Maryland Attorney General Brian E. Frosh (D). (Jonathan Newton/The Washington Post)

Maryland Attorney General Brian E. Frosh this week advised state and local law-enforcement agencies not to hold undocumented immigrants past their release dates on behalf of federal authorities unless they have a judicial warrant or probable cause.

He said in a memo Thursday that following his guidance would allow agencies to “comply with federal law in a manner that respects the constitutional rights of individuals, protects local agencies and officials from potential legal liability, and allows them to remain faithful to their mission of promoting public safety.”

Frosh (D) warned that state and local jails could be subject to legal challenges regarding unconstitutional detention if they hold individuals suspected of immigration violations past their release dates without a judicial warrant or probable cause.

“As an overriding principle, the government bears the burden of proving that the detention of someone beyond the person’s State-law release date does not violate the Fourth Amendment and its Maryland counterpart,” the memo said.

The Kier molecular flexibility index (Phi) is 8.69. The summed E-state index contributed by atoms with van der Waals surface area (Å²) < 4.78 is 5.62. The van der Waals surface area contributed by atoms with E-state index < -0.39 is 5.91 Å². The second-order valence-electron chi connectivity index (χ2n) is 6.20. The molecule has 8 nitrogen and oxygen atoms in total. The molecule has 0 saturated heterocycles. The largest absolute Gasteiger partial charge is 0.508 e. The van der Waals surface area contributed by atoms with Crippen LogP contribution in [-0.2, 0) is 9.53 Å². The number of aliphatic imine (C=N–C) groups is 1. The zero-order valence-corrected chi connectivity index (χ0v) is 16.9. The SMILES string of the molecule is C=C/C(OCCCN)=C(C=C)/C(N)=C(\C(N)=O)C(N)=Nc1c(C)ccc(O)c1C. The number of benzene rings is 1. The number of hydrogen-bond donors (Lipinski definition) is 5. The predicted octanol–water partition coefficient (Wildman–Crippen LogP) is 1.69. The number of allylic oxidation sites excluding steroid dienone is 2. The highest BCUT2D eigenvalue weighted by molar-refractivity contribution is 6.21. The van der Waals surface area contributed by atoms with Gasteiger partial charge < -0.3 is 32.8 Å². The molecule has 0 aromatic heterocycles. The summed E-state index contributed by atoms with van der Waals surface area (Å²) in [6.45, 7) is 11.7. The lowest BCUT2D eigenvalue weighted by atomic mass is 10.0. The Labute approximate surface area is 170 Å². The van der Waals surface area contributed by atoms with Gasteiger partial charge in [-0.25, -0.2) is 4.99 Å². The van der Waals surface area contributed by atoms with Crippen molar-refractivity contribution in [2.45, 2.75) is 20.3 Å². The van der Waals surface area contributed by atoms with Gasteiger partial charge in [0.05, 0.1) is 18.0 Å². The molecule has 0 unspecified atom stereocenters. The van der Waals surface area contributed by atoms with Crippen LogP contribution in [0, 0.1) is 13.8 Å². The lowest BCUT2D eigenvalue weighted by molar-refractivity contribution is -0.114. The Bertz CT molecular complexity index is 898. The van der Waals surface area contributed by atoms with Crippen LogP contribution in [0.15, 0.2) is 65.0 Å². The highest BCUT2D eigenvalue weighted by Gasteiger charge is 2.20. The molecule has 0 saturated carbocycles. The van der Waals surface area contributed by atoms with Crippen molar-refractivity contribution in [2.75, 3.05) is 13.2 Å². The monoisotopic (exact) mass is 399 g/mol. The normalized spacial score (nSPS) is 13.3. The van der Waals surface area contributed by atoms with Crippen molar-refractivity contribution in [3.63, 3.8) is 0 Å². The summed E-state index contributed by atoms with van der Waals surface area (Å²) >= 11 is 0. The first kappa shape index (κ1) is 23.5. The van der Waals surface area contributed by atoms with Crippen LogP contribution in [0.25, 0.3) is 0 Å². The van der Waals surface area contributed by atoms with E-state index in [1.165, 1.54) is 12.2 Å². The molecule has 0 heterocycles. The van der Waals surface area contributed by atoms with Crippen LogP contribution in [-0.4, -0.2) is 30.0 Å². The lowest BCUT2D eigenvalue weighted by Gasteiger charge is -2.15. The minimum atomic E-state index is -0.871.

Frosh said that state and local officers can share information about a detainee’s immigration status with federal authorities, but are not required to do so.

He also advised state and local police not to take action to enforce federal immigration laws — such as investigating suspected immigration violations — unless they have agreements to take part in such efforts through a special federal program.

The advice, which is not legally binding, comes amid changes that the Trump administration has made to immigration enforcement policies, including an executive order threatening to withhold federal funds for “sanctuary” jurisdictions. The administration has not clearly defined which regulations or laws would make a state or locality vulnerable to such sanctions, and a federal judge recently blocked part of the order.

A bill to limit state and local cooperation with federal immigration enforcement efforts died in the state Senate this year, causing strife among Democratic lawmakers who disagreed over how strict the regulations should be.